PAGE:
Narrator: Marion Clark
Contributors: James Stockan / Gordon Hill / Lee Shields / Dan Lee / Margaret Reid / Jack Rendall / Tom Muir / Sheena Taylor / Jimmy Moar / John Aberdein (reads Tom Patey) / Iain Talbot (reads Dave Lockwood)
Music: James Watson, Wooden Sole Music
Credits: The Orcadian / Orkney Library & Archive / Tom Patey One Man’s Mountains published by Gollanz 1971
Follow the journey in our interactive map showing you the places along the way.
Whether you want to see him at a distance from the headland or get up close and personal, you must go and visit the Old Man, or at least wave to him as you pass by on the ferry.
In Bleau’s map circa 1600 and in Mackenzie’s 1750 map, the Old Man is portrayed as a headland, not the stack we know today. He is believed to be less than 400 years old but of course he has been millions of years in the making. The Old Man has feet (or foot) of basalt rock, but his upper is of softer sandstone with layers of flagstone. The erosion of sandstone and the layers of flagstone give him his rugged appearance. His profile has altered over the years and like many old men, he’s not the man he used to be!
The artist William Daniell depicted the Old Man on two legs in his aquatint published around 1817. At the base of the Old Man you can see the remains of that leg, a mass of rock left when his arch collapsed against the storms. Daniell writes that his two legs are what gave him his name but Hugh Marwick suggests that it may be one of the few Celtic names in Orkney possibly deriving from the word allt meaning cliff and maen meaning stone. In fact there are other Old Men in Cumbria, Cornwall and Skye.
On your route to the Old Man you will pass closeby the croft of Bunnertoon. Once home to the composer Sir Peter Maxwell Davies. See more here.
You will find many wild flowers on your way. RSPB Warden for Hoy, Lee Shields, tells us what we might see. Find out more here.
The Old Man of Hoy has been a popular postcard since the late 19th century.
In the audio you will hear Margaret Reid. Margaret paid homage to the Old Man in needlework. Her embroidery was based on a drawing by Harry Berry. Harry came by her house and drew the Old Man of Hoy on the fabric and Margaret got to work with her needle.
The 1967 BBC televised broadcast of the climbing of the Old man was a landmark outdoor broadcast.
The operation was immense. Here vehicles and equipment are offloaded at Lyness.
Ann Sutherland’s photographs below document the day the BBC landed.
Chris Bonington and Tom Patey – who made the ascent in 1966 – took the East face of the Old Man, with Rusty Baillie as their climbing cameraman. The new South face route was scaled by Joe Brown – nicknamed the human fly – along with Pete Crew, Dougal Haston and Ian McNaught Davis. The climbing camera team was completed by John Cleare, Ian Clough, Hamish McInnes and George Wagland. (BBC)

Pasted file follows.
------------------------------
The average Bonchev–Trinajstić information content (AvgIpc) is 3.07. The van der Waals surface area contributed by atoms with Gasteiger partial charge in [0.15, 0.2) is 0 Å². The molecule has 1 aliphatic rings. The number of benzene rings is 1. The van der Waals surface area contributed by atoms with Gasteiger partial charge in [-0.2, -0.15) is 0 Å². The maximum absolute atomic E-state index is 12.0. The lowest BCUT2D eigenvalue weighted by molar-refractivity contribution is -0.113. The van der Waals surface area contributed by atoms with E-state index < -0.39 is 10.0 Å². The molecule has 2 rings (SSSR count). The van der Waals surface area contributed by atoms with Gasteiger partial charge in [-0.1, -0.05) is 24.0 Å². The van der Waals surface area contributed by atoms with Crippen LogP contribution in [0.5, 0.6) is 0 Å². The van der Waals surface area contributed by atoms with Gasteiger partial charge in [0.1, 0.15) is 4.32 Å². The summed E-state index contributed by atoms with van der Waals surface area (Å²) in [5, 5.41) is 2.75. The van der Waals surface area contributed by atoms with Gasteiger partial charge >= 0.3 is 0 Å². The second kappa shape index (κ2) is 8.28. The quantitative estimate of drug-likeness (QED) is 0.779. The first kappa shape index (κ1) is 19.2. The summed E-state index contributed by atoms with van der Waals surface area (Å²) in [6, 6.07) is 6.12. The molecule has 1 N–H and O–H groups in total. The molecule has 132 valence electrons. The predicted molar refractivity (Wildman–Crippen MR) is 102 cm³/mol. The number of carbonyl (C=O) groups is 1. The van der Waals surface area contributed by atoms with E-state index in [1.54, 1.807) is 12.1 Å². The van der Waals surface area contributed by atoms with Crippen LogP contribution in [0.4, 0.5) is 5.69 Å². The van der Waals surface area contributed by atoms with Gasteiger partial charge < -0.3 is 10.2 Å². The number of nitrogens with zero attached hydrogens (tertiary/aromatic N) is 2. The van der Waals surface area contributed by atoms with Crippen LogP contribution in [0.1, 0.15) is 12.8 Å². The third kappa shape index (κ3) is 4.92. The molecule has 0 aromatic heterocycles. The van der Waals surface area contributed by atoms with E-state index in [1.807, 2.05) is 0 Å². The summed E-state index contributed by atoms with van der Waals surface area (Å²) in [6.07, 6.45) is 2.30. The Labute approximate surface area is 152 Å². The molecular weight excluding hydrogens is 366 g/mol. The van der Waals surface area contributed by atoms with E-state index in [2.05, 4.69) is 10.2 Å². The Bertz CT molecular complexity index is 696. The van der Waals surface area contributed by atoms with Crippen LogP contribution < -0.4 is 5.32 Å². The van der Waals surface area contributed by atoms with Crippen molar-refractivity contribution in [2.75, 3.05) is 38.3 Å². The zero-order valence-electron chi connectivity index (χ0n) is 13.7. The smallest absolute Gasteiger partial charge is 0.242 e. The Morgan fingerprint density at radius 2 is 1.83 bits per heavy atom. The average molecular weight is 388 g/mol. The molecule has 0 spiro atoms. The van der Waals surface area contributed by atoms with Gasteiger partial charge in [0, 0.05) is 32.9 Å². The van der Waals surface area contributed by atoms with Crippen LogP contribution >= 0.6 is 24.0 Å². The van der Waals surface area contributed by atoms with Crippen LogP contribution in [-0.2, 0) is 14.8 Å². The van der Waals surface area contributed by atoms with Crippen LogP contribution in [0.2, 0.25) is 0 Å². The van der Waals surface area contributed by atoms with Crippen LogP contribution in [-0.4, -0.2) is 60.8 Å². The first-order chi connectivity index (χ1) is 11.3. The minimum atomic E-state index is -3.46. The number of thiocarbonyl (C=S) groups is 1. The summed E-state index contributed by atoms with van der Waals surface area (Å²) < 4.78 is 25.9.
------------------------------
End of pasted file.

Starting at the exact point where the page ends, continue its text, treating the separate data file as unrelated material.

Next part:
At 450 feet (137 metres) high, the Old Man is a striking figure. His solitude has sparked poetic response and on more than one occasion a mermaid was seen circling, perhaps hoping to comfort the lonely man. Billy Budge of Longhope penned a song about the exciting, and at times bewildering, 1967 televised climb, in Billy’s song the Old Man is taken to America to be wed to the Statue of Liberty.
Read Old Man poems here.
Many years later when magician David Copperfield astounded the world by making the Statue of Liberty disappear, Orcadian Ann Sutherland wrote to Paul Daniels asking if he could create the spectacle using the Old Man with on-lookers watching from the ferry. He said no. One person who said ‘Yes’ was Laura McKenna who agreed to a proposal of marriage made on top of the Old Man.
Read more about Climbing the Old Man here.
We would like to hear from you if you have climbed the Old Man of Hoy. At Hoy Heritage Centre we are starting a roll call of all the people who have made it to the top.
Join John Smith, Robert ‘Scottie’ Henderson, Martin ‘Barny’ Barnicott and Richard Wilkinson who contacted us about their 1972 climb. See more here.
To join the exclusive Old Man Club tell us your name and when you conquered the Old Man. Contact us here.
Whisky, sticks of rock, shortbread, oatcakes and fudge have all used the image of the Old Man to announce their Orcadian allegiance.
Some lucky second hand shoppers can still find vintage Old Man of Hoy memorabilia, and if you are very fortunate you might find plaster plates made by Harry Berry. Harry also made matchbox holders where you struck your match up the Old Man.
Here below are examples of the Old Man selling Orkney from the Stromness Museum collection.
He is a well loved resident of Hoy, possibly our most famous, and if he ever does fall into the sea, he’ll be very much missed. Long live the Old Man of Hoy!
images: Hoy Heritage, Gunnie Moberg Archive, Orkney Library & Archive, Stromness Museum & Common License
On now to our final episode travelling the New Road.
Available 29 May